Today’s Advent reflection for the 1st Friday of Advent, 2016
We enter Advent hopeful and anticipatory! Like children waiting for Christmas? Or is there something else much more meaningful that we can be doing during Advent? For how much more can we hope? Isaiah tells us that all good things are possible! There is a gift here for everyone in this passage. Those of us who are concerned about the environment may read that the earth will be restored. Those of us in need of physical healing might read that we will be healed. If we are in confusion or sadness, we will anticipate being lifted out of gloom and darkness. The lowly and poor hear hope that those who tyrannize them or who are too lofty to care about them will disappear from their lives. And what a relief to hear that evil will be cut off and the just will be vindicated!
In this passage Isaiah conveys a powerful message that the Lord God wants us to know that the Lord is in our midst! There will be no mistaking that we will see the work of his hands. The people of God will be so impressed they will reverence the God of Israel and keep his name holy. The weak and wayward in spirit will acquire understanding and those who find fault will get redirected. Wow! That about includes everything on my Christmas list!
So what is our response to this amazing news? Do we see Advent as the time to sit back and wait for all these good things to happen to and for us? Like children wait for Santa Claus? No, it can be more than that! The Psalm for today says we can ask for even more than Isaiah says is coming. We can ask for entry into the house of the Lord where we may gaze on the loveliness of the Lord and contemplate the beauty of his temple all the days of our lives. There we shall see the bounty of the Lord in the land of the living. But there is a catch. The Psalmist says we have to wait…..it seems that one of the tensions with our faith is centered in all that God promises to us is already, but not yet. There is a lot of waiting going on…..but it is a special kind of waiting, I think.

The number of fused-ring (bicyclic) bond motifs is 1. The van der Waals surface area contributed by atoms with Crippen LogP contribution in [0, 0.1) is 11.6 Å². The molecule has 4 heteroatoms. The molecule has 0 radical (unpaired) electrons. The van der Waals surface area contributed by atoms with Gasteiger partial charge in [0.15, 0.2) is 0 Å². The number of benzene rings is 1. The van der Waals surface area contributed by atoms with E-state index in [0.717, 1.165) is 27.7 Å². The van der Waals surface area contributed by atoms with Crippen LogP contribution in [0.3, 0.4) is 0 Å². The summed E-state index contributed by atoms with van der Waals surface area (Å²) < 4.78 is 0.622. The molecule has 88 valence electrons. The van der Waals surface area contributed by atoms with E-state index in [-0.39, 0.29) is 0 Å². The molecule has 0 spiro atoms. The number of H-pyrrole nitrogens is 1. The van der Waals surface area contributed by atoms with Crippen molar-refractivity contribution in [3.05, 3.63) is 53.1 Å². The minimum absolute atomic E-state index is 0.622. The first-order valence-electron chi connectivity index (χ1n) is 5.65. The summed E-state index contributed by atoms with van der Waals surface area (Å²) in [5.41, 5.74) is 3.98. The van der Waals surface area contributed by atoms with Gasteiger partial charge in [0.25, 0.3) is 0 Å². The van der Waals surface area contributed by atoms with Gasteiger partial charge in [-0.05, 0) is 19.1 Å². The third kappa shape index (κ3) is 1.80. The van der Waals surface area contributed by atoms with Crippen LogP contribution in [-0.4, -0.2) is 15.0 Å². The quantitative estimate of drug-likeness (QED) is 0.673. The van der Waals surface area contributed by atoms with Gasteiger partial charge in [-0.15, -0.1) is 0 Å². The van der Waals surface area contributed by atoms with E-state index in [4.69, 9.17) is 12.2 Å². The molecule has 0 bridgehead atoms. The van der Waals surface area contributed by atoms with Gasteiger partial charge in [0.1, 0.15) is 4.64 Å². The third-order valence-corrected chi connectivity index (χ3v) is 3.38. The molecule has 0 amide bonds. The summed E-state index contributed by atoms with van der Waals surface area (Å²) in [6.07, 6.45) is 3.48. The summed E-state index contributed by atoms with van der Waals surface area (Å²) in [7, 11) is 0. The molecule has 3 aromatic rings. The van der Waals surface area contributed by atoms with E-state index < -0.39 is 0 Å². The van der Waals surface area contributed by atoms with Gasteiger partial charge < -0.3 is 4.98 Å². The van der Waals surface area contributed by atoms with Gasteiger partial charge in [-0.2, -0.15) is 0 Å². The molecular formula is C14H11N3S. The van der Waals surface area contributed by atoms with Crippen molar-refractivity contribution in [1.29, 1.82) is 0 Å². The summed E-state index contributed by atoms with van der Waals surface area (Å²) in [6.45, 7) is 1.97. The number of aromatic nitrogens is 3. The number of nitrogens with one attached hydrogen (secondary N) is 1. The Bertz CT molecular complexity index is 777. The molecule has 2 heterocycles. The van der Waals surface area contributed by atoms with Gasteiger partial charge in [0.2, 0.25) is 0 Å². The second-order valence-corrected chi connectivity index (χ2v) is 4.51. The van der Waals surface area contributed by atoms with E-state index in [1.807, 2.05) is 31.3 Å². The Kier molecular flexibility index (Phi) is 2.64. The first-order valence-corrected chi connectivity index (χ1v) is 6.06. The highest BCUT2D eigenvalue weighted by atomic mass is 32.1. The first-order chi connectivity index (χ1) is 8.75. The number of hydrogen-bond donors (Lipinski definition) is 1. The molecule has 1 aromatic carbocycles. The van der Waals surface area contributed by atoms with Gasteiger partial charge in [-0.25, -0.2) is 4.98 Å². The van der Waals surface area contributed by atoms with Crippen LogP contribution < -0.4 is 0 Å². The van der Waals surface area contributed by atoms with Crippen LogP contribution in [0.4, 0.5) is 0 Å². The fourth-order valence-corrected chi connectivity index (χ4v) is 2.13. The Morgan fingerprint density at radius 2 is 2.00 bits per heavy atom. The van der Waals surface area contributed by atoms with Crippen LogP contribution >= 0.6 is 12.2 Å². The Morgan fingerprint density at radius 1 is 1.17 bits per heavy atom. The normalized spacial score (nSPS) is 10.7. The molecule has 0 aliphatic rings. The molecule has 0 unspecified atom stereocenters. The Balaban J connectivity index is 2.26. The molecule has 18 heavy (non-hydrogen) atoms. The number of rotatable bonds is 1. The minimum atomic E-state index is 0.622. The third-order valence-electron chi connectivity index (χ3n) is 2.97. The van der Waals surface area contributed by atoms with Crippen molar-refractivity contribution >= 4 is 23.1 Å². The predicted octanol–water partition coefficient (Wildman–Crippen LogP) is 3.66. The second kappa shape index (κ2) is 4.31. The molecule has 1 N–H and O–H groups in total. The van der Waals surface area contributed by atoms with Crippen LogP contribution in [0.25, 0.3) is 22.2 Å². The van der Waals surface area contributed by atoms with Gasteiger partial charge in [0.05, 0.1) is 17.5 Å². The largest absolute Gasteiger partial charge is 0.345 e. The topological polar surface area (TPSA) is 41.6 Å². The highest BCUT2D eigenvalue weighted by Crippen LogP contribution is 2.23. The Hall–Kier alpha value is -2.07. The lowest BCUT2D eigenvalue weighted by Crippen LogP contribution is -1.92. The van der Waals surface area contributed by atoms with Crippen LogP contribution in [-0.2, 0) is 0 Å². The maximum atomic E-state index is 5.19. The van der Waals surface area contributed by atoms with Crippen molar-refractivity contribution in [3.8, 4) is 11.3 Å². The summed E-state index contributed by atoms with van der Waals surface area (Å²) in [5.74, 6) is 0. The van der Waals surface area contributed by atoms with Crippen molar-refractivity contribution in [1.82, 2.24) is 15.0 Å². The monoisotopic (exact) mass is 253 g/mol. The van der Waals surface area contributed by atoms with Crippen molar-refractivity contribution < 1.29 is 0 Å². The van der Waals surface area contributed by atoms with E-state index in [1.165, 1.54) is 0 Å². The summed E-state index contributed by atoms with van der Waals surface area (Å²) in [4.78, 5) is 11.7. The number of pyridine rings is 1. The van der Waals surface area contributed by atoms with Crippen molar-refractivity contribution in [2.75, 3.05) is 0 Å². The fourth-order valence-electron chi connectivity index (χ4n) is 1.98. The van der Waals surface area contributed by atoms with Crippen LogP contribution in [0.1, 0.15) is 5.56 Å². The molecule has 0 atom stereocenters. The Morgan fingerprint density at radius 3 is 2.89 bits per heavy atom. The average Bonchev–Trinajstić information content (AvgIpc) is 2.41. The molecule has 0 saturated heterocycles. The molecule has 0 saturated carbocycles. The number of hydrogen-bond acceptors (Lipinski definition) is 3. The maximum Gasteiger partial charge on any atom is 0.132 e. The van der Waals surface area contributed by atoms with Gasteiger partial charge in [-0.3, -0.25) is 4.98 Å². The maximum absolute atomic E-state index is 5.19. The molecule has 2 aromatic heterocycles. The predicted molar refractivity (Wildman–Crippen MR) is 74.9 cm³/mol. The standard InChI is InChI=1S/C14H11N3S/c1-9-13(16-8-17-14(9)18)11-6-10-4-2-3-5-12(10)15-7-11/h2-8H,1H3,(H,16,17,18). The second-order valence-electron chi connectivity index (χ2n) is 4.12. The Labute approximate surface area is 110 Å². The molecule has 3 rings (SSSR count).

During Advent, this waiting is something like preparing for Christmas. It is an active waiting in which we can reflect on what is it that we really need and want beyond that Christmas list. Children prepare for Christmas by hoping and anticipating, but adults engage in the season by working to make it happen. In many ways that is the difference between adults and children in terms of our faith as well. Children aren’t good at waiting. Becoming an adult means we learn to wait…..while actively engaging in life. I like to practice Christmas the way I practice Advent, which is to anticipate and celebrate all of the events that lead up to it more than just the events on Christmas Eve or Christmas Day. I like the busyness of the holiday season. Christmas is the coming together of families and friends, the sharing of the blessings of hospitality and good food, and the thoughtfulness of considering how we might provide good cheer and good will through gift giving to those we love and those in need. In those ways, many of us celebrate Christmas all year long. It keeps us busy!
So then, what is so special about Advent? I think it is a special time of lifting up our hope to a higher level of consciousness in our faith. It is a time to wait for the fullness of the Lord with renewed courage. It is a time to experience more deeply the light and salvation of the Lord in our lives. That’s why we light all those candles! And Advent is a time to really grapple with the darkness of our fears and our unbelief. It is a time to be stouthearted, for what have we to fear? Jesus tells us in Matthew that he can do anything for us according to our faith….if we just believe. Like children who believe in Santa Claus? No, like the adult people of God who will acquire even more understanding of the bounty of the Lord in the land of the living that is here, already. It is the belief in the hope that the Lord can do anything. No matter what our circumstances, all things are yet possible. But to see and understand that, we must have courage in our refuge, in our light, and in our salvation. So I pray with all of you, that Advent will be for each of us a time of lifting up our hope to a higher level. I pray that Advent is for each of us a time of courageous hope and anticipation for a better world in which we will share all the gifts we have been given of faith, love, peace, joy, mercy, acceptance, hospitality, self-less giving, and a genuine sense of brotherhood with all of humanity. If we believe in Jesus, we can do this with him, for him and in him.
[Throughout the 2016 Advent season, we will be bringing you guest posts from a variety of writers. Our hope is that each of these will be a meaningful way for you to slow down, pray well, and prepare for the coming of our Lord. Today’s guest blogger is Barbara Dilly of Creighton University’s Department of Sociology and Anthropology, reflecting on the Mass readings for Friday, December 2.]